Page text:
Hotel Agreements often choose to have arbitration as the final dispute resolution mechanism due to the relative ease of enforcing arbitration awards overseas. However, often little thought is given to the drafting of arbitration clauses and existing templates are simply adopted. These templates (particularly those which are governed by English law or the laws of jurisdictions influenced by English Law such as Hong Kong) may need to be reconsidered in light of the decision in Shell Egypt West Manzala GmbH and Shell Egypt West Qantara GmbH v Dana Gas Egypt Limited (formerly Centurion Petroleum Corporation). In this case, the English High Court confirmed that in an arbitration clause, the words "final, binding and conclusive" do not preclude the parties from seeking to appeal against an arbitral award. For a right of appeal to be excluded, there must be clear and express wording to that effect.


Shell Egypt entered into an agreement with Centurion for two concessions for crude oil and gas exploration in the Nile Delta in Egypt.

The agreement was governed by English Law and contained an arbitration clause by which all disputes were to be settled by arbitration under the UNCITRAL Arbitration Rules. The Clause further provided that "the decision of the arbitrators, rendered in writing, shall be final, conclusive and binding on the parties, and the judgment upon such decision may be entered in any court of a country having jurisdiction."

A dispute arose between the parties and an arbitral tribunal was duly appointed. The Tribunal rejected Shell's claim for repudiatory breach against Centurion.

Shell sought leave from the High Court to appeal the arbitral tribunal's award pursuant to Section 69 of the Arbitration Act 1996.

Centurion argued:

1. the arbitration clause in the agreement had the effect of excluding the right to appeal under Section 69;

2. the Court did not have jurisdiction to hear Shell's application.


The Court held that the words "final and binding" in the arbitration clause simply related to the award itself and meant that the award disposed of the issues in dispute between the parties. As to the word "conclusive", it only meant that the parties could not re-open issues of law or fact decided by the award.

This decision endorses and confirms the previous decision of Ramsey J in Essex County Council v Premier Recycling Ltd that the mere use of the words "final and binding" does not amount to an exclusion of the right of appeal against an arbitral award. These words, even coupled with the word "conclusive", only serve to confirm the validity of the award. In other words, the award is final and binding, subject to the exercise by one party of the right of appeal under the Arbitration Act.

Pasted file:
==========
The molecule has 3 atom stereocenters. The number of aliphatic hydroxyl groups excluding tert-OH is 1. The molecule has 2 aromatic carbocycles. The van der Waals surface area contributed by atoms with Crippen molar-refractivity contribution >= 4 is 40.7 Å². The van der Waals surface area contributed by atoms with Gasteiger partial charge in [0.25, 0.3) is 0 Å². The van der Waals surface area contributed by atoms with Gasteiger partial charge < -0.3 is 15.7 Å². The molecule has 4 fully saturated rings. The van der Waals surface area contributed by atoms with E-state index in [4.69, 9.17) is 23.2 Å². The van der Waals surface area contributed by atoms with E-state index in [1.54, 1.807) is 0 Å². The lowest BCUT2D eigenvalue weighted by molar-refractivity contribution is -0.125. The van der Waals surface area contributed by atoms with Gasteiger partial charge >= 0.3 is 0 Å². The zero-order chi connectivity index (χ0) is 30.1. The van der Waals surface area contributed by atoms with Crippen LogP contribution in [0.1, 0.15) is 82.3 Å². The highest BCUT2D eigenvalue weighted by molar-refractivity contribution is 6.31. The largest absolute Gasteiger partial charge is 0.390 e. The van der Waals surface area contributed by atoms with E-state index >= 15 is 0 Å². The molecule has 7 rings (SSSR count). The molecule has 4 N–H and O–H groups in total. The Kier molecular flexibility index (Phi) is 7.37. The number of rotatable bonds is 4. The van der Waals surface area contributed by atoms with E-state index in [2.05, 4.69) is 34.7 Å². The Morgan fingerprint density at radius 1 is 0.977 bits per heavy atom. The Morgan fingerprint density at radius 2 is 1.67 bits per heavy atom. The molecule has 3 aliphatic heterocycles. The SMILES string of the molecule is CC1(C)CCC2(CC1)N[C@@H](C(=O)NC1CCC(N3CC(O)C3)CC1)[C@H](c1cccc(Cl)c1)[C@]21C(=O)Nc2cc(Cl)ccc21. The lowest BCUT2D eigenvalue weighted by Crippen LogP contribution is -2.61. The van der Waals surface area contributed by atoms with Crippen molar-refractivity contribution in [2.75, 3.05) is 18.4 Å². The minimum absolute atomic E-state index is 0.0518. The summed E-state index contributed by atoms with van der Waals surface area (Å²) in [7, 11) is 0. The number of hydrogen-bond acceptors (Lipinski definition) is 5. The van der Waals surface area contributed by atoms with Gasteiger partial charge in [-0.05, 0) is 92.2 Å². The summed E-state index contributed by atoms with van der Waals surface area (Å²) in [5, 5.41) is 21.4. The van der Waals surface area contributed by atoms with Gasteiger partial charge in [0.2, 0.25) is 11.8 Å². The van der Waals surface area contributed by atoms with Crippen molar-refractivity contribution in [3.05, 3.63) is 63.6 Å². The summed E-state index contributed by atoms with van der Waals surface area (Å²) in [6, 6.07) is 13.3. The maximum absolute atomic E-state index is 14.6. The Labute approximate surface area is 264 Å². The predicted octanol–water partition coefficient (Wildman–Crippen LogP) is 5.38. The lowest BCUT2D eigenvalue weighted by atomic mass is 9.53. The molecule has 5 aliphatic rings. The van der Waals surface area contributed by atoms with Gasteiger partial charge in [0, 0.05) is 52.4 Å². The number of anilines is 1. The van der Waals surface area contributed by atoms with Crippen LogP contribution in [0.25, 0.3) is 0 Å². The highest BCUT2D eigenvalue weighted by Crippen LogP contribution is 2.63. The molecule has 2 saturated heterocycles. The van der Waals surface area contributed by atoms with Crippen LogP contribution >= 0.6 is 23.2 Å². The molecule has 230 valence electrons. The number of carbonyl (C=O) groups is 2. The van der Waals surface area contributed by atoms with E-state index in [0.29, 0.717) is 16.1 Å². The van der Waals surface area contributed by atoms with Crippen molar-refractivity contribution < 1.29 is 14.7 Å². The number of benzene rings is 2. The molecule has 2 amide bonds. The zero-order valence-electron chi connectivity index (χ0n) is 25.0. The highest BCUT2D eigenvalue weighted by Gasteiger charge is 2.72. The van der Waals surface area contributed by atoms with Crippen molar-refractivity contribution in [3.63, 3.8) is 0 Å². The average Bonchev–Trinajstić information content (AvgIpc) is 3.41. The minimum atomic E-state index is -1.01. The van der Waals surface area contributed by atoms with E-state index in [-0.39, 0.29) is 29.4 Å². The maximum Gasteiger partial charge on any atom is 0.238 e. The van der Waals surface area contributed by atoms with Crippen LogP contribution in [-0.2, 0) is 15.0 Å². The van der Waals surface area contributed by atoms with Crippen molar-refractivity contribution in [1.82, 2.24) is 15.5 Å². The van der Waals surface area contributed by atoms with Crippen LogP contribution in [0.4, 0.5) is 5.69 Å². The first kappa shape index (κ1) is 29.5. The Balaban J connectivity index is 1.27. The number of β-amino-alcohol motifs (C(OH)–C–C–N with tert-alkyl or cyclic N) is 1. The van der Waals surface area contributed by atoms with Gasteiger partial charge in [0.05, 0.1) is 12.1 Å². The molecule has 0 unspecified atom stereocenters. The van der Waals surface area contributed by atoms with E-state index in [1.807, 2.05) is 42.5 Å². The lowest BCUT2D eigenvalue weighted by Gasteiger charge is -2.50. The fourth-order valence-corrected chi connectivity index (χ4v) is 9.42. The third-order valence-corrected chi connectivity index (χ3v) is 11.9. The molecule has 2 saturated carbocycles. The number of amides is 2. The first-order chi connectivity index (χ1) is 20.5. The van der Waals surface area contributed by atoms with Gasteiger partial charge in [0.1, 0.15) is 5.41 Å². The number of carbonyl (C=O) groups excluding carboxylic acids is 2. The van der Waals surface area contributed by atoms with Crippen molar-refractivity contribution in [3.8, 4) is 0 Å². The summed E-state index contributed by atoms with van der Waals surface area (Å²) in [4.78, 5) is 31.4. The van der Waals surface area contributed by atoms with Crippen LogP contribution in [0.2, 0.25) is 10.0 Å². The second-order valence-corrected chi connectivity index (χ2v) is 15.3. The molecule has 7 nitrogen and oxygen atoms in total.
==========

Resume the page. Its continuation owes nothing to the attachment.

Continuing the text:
These words alone did not prevent the parties from seeking to appeal against the award as they did not expressly exclude Section 69 of the Arbitration Act. For the right to appeal to be excluded, there must be sufficiently clear and express wording to that effect, although specific reference to Section 69 is not essential.

Examples of clear wording to exclude the right of appeal include:

a. "the parties waive irrevocably their right to any form of appeal, review or recourse to any state court or other judicial authority" (Rules of the London Court of International Arbitration (LCIA)); and b. "the parties waive their right to any form of recourse" (the International Chamber of Commerce (ICC) Rules).


Parties wishing to exclude the application of legislation such as S.23 of the Hong Kong Arbitration Ordinance or Section 69 of the English Arbitration Act and rights of appeal against arbitral awards should include express provisions along the lines set out above. It is clearly not sufficient to rely on the words "final, binding and conclusive". Agreements and templates currently containing these wordings may therefore need to be reconsidered if arbitration is indeed intended to be the final stage of the dispute resolution process.